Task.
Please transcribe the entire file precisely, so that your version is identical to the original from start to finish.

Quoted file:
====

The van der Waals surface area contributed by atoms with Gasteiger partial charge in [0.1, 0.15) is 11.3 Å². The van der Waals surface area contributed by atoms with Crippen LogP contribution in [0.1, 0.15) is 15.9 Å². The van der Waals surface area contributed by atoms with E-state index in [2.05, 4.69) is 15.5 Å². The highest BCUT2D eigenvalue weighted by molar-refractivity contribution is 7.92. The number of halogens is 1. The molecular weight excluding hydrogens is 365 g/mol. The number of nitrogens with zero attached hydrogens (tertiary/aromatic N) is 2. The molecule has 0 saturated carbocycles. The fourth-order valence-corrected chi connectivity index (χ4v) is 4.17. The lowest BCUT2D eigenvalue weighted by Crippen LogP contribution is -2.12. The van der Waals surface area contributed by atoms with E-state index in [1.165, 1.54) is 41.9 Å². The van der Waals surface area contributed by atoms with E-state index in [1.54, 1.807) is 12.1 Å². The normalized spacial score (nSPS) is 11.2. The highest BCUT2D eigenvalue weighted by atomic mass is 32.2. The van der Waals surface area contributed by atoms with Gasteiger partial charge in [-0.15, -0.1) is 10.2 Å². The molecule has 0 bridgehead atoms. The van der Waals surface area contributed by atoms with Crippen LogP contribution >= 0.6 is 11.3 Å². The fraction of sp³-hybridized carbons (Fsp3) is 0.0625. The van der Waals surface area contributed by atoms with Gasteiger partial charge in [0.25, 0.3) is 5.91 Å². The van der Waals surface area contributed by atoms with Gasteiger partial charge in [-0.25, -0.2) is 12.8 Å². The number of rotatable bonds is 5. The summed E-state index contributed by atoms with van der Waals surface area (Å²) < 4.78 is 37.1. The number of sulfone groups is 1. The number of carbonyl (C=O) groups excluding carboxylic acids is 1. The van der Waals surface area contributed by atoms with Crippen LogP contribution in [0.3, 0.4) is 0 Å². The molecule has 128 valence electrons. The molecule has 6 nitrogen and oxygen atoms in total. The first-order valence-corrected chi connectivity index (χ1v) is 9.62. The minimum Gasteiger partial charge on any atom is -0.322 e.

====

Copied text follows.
The van der Waals surface area contributed by atoms with Gasteiger partial charge in [0.1, 0.15) is 11.3 Å². The van der Waals surface area contributed by atoms with Crippen LogP contribution in [0.1, 0.15) is 15.9 Å². The van der Waals surface area contributed by atoms with E-state index in [2.05, 4.69) is 15.5 Å². The highest BCUT2D eigenvalue weighted by molar-refractivity contribution is 7.92. The number of halogens is 1. The molecular weight excluding hydrogens is 365 g/mol. The number of nitrogens with zero attached hydrogens (tertiary/aromatic N) is 2. The molecule has 0 saturated carbocycles. The fourth-order valence-corrected chi connectivity index (χ4v) is 4.17. The lowest BCUT2D eigenvalue weighted by Crippen LogP contribution is -2.12. The van der Waals surface area contributed by atoms with E-state index in [1.165, 1.54) is 41.9 Å². The van der Waals surface area contributed by atoms with E-state index in [1.54, 1.807) is 12.1 Å². The normalized spacial score (nSPS) is 11.2. The highest BCUT2D eigenvalue weighted by atomic mass is 32.2. The van der Waals surface area contributed by atoms with Gasteiger partial charge in [-0.15, -0.1) is 10.2 Å². The molecule has 0 bridgehead atoms. The van der Waals surface area contributed by atoms with Crippen LogP contribution >= 0.6 is 11.3 Å². The fraction of sp³-hybridized carbons (Fsp3) is 0.0625. The van der Waals surface area contributed by atoms with Gasteiger partial charge in [0.25, 0.3) is 5.91 Å². The van der Waals surface area contributed by atoms with Gasteiger partial charge in [-0.25, -0.2) is 12.8 Å². The number of rotatable bonds is 5. The summed E-state index contributed by atoms with van der Waals surface area (Å²) < 4.78 is 37.1. The number of sulfone groups is 1. The number of carbonyl (C=O) groups excluding carboxylic acids is 1. The van der Waals surface area contributed by atoms with Crippen LogP contribution in [0.3, 0.4) is 0 Å². The molecule has 128 valence electrons. The molecule has 6 nitrogen and oxygen atoms in total. The first-order valence-corrected chi connectivity index (χ1v) is 9.62. The minimum Gasteiger partial charge on any atom is -0.322 e.